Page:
resting on insomnia
Resting on Insomnia
26 March to 11 May, 2018
A forty-seven day durational performance
My compulsion in addressing sexual violence in India began in response to a child rape story. In 2018 an eight-year old girl from a nomadic Muslim community was gang-raped in a Hindu temple resulting in her death. The Indian mainstream media reported two separate movements, one of protest for the victim and the other of support for the perpetrator, especially by elected politicians. Many of those who protested on the side of the dead girl were physically assaulted. While this case has weighed significantly on my mind, it is in no way unique. Following an initial impulse to examine the extent of sexual violence in India, I was able to locate a news story detailing a separate rape in just the northern part of India alone. I thought about the scale of sexual violence against women, its relation to vulnerability and societal acclimatization, and became compelled to do a project.
First thinking about the vigilant state women must assume, I adhered nails to the walls of my studio, facing inward. Normally accustomed to using my studio walls for back support while reading, working, and eating, the restricted movement of the body in the space was an enactment of the voices of rape victims, reminding me not to rest, not to touch, not to be touched, to be vigilant, to protect femininity. The final part of the performance was open to public participation in which I wore a dress stitched with needles instead of thread. Text from the found rape news articles were printed on paper and pierced by the nails. The spectators/participants removed the punched papers as an act toward freeing the victims from harm. The participants then used clay to cover the punched hole or edit the text, establishing the performance as a process of healing. The nails were then plucked off the walls and immersed in the jug of clay slip. Each time a nail was removed, a needle from my dress was removed and stitched with janeu by the participants. The participants wiped their clayed fingers on white handkerchieves which were later sewn to the dress as a signifier of the healing. The performance lasted until all the nails from the wall and the needles from my dress were removed.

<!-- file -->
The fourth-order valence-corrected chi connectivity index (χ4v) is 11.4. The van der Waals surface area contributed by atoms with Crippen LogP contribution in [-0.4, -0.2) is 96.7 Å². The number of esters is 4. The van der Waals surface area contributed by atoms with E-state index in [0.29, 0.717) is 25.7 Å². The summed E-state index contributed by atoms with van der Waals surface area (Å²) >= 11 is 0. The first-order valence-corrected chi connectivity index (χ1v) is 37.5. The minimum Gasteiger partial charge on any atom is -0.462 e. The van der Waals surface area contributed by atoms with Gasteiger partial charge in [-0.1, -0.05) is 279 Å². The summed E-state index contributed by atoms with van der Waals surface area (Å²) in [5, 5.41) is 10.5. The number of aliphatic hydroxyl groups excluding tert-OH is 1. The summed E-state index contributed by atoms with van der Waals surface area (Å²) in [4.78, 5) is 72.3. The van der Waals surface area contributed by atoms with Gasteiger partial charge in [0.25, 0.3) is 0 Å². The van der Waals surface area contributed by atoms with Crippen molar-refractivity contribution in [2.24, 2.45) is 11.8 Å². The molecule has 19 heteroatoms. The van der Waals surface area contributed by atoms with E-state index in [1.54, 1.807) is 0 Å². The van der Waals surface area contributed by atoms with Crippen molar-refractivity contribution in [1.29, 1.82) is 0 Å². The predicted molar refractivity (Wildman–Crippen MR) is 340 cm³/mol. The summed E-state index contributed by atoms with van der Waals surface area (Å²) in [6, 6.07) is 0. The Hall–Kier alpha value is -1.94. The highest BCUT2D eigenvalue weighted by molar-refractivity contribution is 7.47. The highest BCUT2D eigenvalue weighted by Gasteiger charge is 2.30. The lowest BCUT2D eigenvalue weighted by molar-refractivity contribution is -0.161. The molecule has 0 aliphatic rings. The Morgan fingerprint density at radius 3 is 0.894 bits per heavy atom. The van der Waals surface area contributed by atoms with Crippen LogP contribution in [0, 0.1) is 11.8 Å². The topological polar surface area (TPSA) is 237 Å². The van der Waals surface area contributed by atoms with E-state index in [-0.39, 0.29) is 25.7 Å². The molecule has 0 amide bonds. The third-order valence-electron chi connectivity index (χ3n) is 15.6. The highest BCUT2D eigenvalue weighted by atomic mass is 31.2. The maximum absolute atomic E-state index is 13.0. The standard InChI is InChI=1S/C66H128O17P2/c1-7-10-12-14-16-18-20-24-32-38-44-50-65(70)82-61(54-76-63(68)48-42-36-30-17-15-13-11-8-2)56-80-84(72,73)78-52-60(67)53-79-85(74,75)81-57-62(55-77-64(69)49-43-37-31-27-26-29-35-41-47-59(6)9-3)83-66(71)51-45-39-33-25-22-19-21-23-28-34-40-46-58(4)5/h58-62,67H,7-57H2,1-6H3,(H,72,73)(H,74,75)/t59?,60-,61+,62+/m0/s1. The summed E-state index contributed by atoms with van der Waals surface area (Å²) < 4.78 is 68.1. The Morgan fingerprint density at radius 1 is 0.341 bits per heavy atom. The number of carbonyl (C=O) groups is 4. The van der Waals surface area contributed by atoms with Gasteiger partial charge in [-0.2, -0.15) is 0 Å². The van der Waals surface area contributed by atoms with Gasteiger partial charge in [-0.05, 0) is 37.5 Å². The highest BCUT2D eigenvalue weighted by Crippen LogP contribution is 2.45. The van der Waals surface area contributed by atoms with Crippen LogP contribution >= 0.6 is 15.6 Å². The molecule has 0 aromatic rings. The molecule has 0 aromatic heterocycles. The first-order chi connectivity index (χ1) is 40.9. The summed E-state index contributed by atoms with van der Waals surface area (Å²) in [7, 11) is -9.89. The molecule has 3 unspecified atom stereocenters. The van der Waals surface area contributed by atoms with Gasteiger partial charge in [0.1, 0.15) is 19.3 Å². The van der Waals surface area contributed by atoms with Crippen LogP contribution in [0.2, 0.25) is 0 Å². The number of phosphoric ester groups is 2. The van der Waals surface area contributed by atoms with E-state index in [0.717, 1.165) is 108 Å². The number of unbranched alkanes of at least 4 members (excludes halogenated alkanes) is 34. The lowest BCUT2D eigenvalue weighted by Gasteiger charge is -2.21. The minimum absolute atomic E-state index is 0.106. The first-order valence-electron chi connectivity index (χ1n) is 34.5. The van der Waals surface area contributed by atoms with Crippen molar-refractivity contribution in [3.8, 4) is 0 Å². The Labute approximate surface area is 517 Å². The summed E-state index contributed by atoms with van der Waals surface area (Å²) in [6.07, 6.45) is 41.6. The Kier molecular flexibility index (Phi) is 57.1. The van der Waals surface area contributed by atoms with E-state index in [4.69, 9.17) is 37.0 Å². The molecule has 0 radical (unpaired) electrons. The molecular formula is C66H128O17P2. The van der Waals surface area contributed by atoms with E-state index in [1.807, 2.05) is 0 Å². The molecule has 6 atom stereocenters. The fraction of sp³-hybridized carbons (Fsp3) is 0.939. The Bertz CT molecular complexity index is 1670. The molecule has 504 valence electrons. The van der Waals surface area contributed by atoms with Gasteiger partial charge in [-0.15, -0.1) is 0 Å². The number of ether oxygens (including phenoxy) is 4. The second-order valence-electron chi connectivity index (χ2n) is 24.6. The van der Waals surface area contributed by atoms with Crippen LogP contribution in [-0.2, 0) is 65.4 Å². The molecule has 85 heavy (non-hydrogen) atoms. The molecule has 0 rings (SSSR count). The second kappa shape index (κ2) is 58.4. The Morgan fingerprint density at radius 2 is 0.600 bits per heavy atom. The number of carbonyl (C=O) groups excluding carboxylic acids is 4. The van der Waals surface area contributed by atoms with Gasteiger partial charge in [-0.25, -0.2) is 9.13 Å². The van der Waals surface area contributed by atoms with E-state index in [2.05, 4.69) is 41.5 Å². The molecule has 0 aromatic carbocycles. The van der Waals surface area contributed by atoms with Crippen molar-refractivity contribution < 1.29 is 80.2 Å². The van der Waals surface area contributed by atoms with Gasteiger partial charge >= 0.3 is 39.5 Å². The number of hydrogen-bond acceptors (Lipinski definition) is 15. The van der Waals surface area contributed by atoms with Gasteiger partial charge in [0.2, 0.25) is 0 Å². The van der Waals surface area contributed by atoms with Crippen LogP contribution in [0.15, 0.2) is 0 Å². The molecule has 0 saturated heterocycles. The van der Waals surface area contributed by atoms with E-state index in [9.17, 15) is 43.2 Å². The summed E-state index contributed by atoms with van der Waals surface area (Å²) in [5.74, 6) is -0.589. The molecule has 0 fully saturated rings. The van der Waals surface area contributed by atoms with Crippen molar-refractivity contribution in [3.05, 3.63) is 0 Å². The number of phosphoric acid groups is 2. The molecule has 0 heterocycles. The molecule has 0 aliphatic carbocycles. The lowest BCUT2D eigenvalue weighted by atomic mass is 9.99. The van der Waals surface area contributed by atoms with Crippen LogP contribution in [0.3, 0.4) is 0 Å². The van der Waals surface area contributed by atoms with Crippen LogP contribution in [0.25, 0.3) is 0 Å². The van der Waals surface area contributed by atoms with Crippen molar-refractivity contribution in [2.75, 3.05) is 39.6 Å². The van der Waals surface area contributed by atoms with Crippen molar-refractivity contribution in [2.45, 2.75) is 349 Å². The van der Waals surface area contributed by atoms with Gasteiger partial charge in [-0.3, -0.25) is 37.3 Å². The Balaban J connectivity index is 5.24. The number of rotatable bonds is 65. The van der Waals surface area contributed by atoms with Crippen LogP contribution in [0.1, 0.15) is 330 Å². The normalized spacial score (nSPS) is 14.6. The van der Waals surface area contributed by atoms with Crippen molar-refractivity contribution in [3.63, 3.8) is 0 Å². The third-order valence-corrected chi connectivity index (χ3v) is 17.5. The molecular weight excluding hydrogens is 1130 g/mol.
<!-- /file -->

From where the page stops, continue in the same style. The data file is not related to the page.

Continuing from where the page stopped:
I appreciate and thank my teachers, friends, and family who collaboratively healed with me—Robert Dansby, Anupam Singh, Carolina Hicks, Hanieh Khatibi, Justin Serulneck, Bethany Elmer, Max Syron, John Wu, Hannah Naomi Varamini, Beth Fiedorek, Scott Lee.
According the World Health Organization, 35% of women worldwide have experienced either physical and/or sexual intimate partner violence or non-partner sexual violence in their lifetime.
Janeu are white holy thread worn by Brahmin (Hindu) men across their torso as a symbol of maleness which also signifies the goddesses of power, wealth, and knowledge.